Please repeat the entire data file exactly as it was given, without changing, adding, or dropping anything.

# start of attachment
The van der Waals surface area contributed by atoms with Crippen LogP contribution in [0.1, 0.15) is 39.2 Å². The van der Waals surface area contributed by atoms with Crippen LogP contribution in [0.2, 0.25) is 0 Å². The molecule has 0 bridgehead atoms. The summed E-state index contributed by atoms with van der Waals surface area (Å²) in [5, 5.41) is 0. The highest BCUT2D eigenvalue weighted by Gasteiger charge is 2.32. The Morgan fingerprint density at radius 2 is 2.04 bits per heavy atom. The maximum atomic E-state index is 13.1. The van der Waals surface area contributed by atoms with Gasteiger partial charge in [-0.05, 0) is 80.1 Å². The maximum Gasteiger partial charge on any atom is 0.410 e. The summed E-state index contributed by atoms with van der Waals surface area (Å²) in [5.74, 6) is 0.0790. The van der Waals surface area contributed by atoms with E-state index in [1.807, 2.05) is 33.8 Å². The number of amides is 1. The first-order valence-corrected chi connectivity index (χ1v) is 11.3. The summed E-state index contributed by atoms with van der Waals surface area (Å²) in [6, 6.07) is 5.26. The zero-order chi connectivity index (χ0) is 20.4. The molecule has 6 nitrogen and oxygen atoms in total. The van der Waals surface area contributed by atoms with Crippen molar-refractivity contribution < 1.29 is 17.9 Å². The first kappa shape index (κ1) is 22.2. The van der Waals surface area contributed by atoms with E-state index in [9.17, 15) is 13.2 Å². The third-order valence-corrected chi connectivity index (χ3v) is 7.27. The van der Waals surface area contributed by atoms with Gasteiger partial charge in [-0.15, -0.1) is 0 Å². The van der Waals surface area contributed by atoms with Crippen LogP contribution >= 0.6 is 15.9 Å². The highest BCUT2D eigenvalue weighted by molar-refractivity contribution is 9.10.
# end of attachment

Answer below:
The van der Waals surface area contributed by atoms with Crippen LogP contribution in [0.1, 0.15) is 39.2 Å². The van der Waals surface area contributed by atoms with Crippen LogP contribution in [0.2, 0.25) is 0 Å². The molecule has 0 bridgehead atoms. The summed E-state index contributed by atoms with van der Waals surface area (Å²) in [5, 5.41) is 0. The highest BCUT2D eigenvalue weighted by Gasteiger charge is 2.32. The Morgan fingerprint density at radius 2 is 2.04 bits per heavy atom. The maximum atomic E-state index is 13.1. The van der Waals surface area contributed by atoms with Gasteiger partial charge in [-0.05, 0) is 80.1 Å². The maximum Gasteiger partial charge on any atom is 0.410 e. The summed E-state index contributed by atoms with van der Waals surface area (Å²) in [5.74, 6) is 0.0790. The van der Waals surface area contributed by atoms with E-state index in [1.807, 2.05) is 33.8 Å². The number of amides is 1. The first-order valence-corrected chi connectivity index (χ1v) is 11.3. The summed E-state index contributed by atoms with van der Waals surface area (Å²) in [6, 6.07) is 5.26. The zero-order chi connectivity index (χ0) is 20.4. The molecule has 6 nitrogen and oxygen atoms in total. The van der Waals surface area contributed by atoms with Crippen molar-refractivity contribution < 1.29 is 17.9 Å². The first kappa shape index (κ1) is 22.2. The van der Waals surface area contributed by atoms with E-state index in [9.17, 15) is 13.2 Å². The third-order valence-corrected chi connectivity index (χ3v) is 7.27. The van der Waals surface area contributed by atoms with Gasteiger partial charge in [-0.15, -0.1) is 0 Å². The van der Waals surface area contributed by atoms with Crippen LogP contribution >= 0.6 is 15.9 Å². The highest BCUT2D eigenvalue weighted by molar-refractivity contribution is 9.10.